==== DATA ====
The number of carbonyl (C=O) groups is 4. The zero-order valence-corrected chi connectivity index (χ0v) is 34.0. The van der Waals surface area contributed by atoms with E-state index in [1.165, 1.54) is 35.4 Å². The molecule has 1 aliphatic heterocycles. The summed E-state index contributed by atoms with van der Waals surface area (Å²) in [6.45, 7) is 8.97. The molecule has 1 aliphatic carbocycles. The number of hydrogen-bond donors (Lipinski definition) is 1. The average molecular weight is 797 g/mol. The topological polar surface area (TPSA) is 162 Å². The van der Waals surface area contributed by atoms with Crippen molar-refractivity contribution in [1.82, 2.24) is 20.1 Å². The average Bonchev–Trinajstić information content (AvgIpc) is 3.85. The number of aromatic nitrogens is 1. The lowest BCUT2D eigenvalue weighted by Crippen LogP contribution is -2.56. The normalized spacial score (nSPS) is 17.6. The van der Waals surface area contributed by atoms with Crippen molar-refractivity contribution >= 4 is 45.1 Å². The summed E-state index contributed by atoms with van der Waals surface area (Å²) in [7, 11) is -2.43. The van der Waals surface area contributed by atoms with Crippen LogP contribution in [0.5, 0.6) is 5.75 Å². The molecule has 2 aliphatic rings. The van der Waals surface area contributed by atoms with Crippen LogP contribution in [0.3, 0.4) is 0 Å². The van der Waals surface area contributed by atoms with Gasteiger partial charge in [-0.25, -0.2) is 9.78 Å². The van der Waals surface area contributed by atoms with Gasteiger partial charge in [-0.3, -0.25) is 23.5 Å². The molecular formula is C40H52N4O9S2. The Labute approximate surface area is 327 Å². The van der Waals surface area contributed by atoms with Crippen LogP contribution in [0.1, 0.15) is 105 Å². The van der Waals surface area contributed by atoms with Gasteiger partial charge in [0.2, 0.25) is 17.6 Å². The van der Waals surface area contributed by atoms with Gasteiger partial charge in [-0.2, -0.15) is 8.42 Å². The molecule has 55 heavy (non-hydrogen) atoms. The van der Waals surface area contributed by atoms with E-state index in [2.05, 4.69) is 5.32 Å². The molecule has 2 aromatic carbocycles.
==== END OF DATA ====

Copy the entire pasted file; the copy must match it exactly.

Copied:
The number of carbonyl (C=O) groups is 4. The zero-order valence-corrected chi connectivity index (χ0v) is 34.0. The van der Waals surface area contributed by atoms with E-state index in [1.165, 1.54) is 35.4 Å². The molecule has 1 aliphatic heterocycles. The summed E-state index contributed by atoms with van der Waals surface area (Å²) in [6.45, 7) is 8.97. The molecule has 1 aliphatic carbocycles. The number of hydrogen-bond donors (Lipinski definition) is 1. The average molecular weight is 797 g/mol. The topological polar surface area (TPSA) is 162 Å². The van der Waals surface area contributed by atoms with Crippen molar-refractivity contribution in [1.82, 2.24) is 20.1 Å². The average Bonchev–Trinajstić information content (AvgIpc) is 3.85. The number of aromatic nitrogens is 1. The lowest BCUT2D eigenvalue weighted by Crippen LogP contribution is -2.56. The normalized spacial score (nSPS) is 17.6. The van der Waals surface area contributed by atoms with Crippen molar-refractivity contribution >= 4 is 45.1 Å². The summed E-state index contributed by atoms with van der Waals surface area (Å²) in [7, 11) is -2.43. The van der Waals surface area contributed by atoms with Crippen LogP contribution in [0.5, 0.6) is 5.75 Å². The molecule has 2 aliphatic rings. The van der Waals surface area contributed by atoms with Crippen LogP contribution in [0.3, 0.4) is 0 Å². The van der Waals surface area contributed by atoms with Gasteiger partial charge in [-0.25, -0.2) is 9.78 Å². The van der Waals surface area contributed by atoms with Gasteiger partial charge in [-0.3, -0.25) is 23.5 Å². The molecular formula is C40H52N4O9S2. The Labute approximate surface area is 327 Å². The van der Waals surface area contributed by atoms with Crippen LogP contribution in [0.1, 0.15) is 105 Å². The van der Waals surface area contributed by atoms with Gasteiger partial charge in [0.2, 0.25) is 17.6 Å². The van der Waals surface area contributed by atoms with Gasteiger partial charge in [-0.2, -0.15) is 8.42 Å². The molecule has 55 heavy (non-hydrogen) atoms. The van der Waals surface area contributed by atoms with E-state index in [2.05, 4.69) is 5.32 Å². The molecule has 2 aromatic carbocycles.